X-Rays, Electrons Map Catalytic Reactions in Real-time

July 23, 2015 9:00 am | by Brookhaven National Laboratory | News | Comments

A new technique reveals atomic-scale changes during catalytic reactions in real-time and under real operating conditions. A team of scientists used a newly developed reaction chamber to combine x-ray absorption spectroscopy and electron microscopy for an unprecedented portrait of a common chemical reaction.

Nanotubes Key to Understanding Diseases

July 23, 2015 9:00 am | by Univ. of Cincinnati | News | Comments

Cancer researchers are collaborating with material scientists to create and use nanotubes to capture and understand the regulation of proteins involved in a variety of diseases including certain cancers, cardiovascular diseases and obesity.

New Food Safety Method IDs Edible, Gutter Oils

July 23, 2015 9:00 am | by The Hong Kong Polytechnic Univ. | News | Comments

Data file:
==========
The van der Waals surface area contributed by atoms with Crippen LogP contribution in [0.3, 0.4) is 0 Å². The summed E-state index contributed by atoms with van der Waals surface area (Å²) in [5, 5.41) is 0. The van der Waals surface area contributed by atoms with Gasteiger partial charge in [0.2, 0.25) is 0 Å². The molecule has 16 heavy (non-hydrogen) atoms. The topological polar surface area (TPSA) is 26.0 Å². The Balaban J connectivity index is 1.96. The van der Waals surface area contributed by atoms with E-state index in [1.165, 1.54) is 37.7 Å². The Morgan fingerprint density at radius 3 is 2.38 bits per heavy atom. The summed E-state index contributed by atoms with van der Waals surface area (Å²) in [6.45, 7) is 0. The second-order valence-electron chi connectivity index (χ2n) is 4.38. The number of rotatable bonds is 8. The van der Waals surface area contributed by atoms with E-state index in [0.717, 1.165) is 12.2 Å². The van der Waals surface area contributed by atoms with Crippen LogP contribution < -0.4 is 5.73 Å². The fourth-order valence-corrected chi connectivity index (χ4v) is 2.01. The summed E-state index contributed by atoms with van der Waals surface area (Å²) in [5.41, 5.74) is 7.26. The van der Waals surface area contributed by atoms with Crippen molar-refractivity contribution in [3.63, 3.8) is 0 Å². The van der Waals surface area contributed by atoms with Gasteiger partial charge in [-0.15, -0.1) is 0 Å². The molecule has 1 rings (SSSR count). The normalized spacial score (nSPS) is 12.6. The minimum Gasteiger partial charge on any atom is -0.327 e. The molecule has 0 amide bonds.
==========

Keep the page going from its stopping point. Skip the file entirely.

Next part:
Authentication of edible oils has been a long-term issue in food safety, and became particularly important with the emergence and widespread use of gutter oils in recent years. Now, researchers have developed a new method for rapid authentication of edible oils and screening of gutter oils.

Research Unravels Atmospheric Mysteries

July 7, 2015 9:00 am | by Univ. of Colorado Boulder | News | Comments

It’s been difficult to explain patterns of toxic mercury in some parts of the world, such as why there’s so much of the toxin deposited into ecosystems from the air in the southeastern U.S., even upwind of usual sources. But, a new analysis shows that one key to understanding mercury’s strange behavior may be the unexpected reactivity of naturally occurring halogen compounds from the ocean.

Bacterial Fight Clubs Discover New Drugs

July 7, 2015 9:00 am | by Vanderbilt Univ. | News | Comments

Creating bacterial “fight clubs” is an effective way to find new drugs from natural sources. That is the conclusion of a team of chemists who have been exploring ways to get bacteria to produce biologically active chemicals that they normally hold in reserve.

Research Precisely Ages Planet-hosting Stars

July 7, 2015 9:00 am | by Aarhus Univ. | News | Comments